The fight over the privacy rules passed by the Federal Communications Commission (FCC) is the latest brawl between advocates of a free and largely unregulated Internet and the “net neutrality” activist ideologues who see the Internet as something that should be nationalized and publicly owned and regulated.
In March, Congress voted 215-205 to eliminate the Internet privacy rules passed by the FCC under former chairman Tom Wheeler. The Senate had already voted the same way. President Trump signed the legislation into law in April. The vote in Congress was predictably condemned by ideologues opining in the Washington Post, CNN, and other news outlets on how the vote entirely destroys our privacy rights on the Internet. But repealing the draconian FCC privacy rules – before they were set to take effect later this year – will not put our privacy rights in any danger at all. There are more than enough federal and state protections in place.
We’re Fine without It, Thanks
Internet privacy has been protected quite well for almost 20 years by rules from the Federal Trade Commission (FTC). When the FCC enacted the new privacy rules, the FTC opposed them as unnecessary. Surely when the FTC says new rules would hurt consumers and weaken consumer protections, those rules should be seriously questioned. Without the FCC privacy rules, the FTC remains active in protecting consumer privacy on the Internet.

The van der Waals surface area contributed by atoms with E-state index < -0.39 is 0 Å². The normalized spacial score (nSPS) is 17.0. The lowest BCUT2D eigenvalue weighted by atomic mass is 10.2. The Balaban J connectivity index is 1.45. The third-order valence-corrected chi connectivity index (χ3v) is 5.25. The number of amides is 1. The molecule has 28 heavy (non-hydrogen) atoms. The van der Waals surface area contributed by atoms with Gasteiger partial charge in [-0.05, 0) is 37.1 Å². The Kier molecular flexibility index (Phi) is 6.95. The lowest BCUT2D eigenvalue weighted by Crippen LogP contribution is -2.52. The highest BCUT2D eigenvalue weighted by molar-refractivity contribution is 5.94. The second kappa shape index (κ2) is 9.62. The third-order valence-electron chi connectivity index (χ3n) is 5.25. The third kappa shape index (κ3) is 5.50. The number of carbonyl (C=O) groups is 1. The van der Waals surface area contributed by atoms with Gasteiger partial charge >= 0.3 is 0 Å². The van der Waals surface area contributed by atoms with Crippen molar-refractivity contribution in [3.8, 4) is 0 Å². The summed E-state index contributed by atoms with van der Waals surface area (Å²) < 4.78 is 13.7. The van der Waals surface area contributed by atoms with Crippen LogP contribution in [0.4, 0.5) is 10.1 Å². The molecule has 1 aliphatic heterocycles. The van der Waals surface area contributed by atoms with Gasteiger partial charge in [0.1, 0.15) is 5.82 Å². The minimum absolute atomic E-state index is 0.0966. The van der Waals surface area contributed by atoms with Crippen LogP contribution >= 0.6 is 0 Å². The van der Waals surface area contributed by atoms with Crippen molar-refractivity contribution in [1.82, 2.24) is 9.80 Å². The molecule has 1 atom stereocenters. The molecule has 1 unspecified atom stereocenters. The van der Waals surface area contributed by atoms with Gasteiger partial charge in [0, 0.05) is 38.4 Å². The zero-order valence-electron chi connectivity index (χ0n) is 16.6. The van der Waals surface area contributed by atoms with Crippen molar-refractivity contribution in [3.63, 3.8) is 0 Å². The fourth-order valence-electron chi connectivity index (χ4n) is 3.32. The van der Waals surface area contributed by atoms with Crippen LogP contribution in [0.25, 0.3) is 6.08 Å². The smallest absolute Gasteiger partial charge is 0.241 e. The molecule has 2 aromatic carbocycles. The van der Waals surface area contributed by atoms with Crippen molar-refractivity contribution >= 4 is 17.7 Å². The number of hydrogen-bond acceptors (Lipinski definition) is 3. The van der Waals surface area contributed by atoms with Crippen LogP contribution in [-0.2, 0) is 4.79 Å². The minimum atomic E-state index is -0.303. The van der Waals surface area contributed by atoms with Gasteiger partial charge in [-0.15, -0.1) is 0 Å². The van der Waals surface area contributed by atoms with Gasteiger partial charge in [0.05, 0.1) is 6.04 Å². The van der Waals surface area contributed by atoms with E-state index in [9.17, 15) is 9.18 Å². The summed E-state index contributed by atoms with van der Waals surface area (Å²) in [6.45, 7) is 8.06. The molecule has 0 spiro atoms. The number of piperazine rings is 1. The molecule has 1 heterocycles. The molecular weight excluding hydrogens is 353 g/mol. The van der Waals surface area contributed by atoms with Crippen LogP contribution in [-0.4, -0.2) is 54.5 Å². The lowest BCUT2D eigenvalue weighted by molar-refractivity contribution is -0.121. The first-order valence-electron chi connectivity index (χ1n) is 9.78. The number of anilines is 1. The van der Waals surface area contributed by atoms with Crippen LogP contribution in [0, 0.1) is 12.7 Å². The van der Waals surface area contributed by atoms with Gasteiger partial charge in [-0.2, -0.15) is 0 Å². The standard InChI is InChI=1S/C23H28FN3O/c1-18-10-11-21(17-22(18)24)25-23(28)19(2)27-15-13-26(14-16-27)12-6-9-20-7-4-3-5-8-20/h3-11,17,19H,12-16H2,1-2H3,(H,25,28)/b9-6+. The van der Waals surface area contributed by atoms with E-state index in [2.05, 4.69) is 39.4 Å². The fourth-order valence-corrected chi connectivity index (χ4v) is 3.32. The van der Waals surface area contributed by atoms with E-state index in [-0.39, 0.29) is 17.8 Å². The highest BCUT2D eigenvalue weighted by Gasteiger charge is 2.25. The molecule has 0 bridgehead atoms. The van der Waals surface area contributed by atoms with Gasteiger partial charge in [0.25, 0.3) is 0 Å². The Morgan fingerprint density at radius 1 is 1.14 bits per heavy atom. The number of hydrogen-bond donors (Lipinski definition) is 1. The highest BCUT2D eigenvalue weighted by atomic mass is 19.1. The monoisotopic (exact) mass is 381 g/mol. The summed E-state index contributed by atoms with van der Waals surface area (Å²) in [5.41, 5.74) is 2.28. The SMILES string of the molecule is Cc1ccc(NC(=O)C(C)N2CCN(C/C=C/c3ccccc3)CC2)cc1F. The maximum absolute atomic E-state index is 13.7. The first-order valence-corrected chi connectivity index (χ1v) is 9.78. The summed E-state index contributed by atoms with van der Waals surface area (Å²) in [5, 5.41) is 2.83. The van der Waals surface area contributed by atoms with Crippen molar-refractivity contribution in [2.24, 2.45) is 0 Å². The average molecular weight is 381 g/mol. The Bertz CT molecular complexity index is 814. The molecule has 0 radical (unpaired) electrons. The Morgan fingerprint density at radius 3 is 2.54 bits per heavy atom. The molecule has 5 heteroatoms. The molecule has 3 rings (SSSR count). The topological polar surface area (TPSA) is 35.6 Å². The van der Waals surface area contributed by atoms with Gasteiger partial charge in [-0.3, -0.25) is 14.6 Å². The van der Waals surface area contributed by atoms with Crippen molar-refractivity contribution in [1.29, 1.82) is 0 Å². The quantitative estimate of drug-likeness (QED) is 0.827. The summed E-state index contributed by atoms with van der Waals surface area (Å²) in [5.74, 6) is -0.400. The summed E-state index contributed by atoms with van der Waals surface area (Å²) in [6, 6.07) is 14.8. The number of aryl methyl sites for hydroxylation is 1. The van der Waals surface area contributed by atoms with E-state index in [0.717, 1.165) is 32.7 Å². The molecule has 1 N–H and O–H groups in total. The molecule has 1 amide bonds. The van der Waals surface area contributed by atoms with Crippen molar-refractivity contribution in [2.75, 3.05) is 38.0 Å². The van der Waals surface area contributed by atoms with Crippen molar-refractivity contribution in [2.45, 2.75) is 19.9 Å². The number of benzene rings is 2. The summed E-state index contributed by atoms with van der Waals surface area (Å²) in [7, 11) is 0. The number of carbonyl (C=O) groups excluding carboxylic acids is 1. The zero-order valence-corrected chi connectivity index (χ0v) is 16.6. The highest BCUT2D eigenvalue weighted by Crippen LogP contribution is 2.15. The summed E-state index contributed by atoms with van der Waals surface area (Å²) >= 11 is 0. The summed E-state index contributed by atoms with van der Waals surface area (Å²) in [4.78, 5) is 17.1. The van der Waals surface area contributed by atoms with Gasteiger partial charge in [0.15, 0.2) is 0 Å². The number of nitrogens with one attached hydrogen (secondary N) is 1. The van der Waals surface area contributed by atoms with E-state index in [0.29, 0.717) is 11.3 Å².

The elimination of the FCC Internet regulations won't hurt anyone – they were never needed in the first place.The privacy and net neutrality rules passed in the FCC in 2015 were part of the larger effort under the Obama Administration to regulate the Internet as if it were a public utility, much like the old “Ma Bell” phone monopoly. Ironically, the very development and growth of the Internet would not have been possible were it not for the deregulation and breaking up of the old phone monopoly.
Current FCC Chairman Ajit Pai pointed out that the elimination of the FCC Internet regulations will not harm consumers, or the public interest, because they were never needed. Justification for the regulations were "phantoms that were conjured up by people who wanted the FCC for political reasons to overregulate the Internet," he told Nick Gillespie of Reason. "We were not living in a digital dystopia in the years leading up to 2015." Pai also pointed out how Google and Facebook have succeeded in an Internet free of government micromanagement, where content providers and others are free to innovate and offer consumers the services and content they demand.
The “Open Internet Order” (OIO) regulating the Internet, passed by the FCC in 2015, would have moved the Internet in the direction favored by net neutrality ideologues. In the text of the OIO, the George Soros-funded net neutrality group Free Press was mentioned 46 times – it's almost as if Free Press had written the regulations for the FCC. The OIO sees the Internet as something that should be nationalized by the government to be run like a public utility.
Advocates of this vision, including leaders of Free Press, have made it clear what they want. Robert McChesney, one of the founders of Free Press, stated,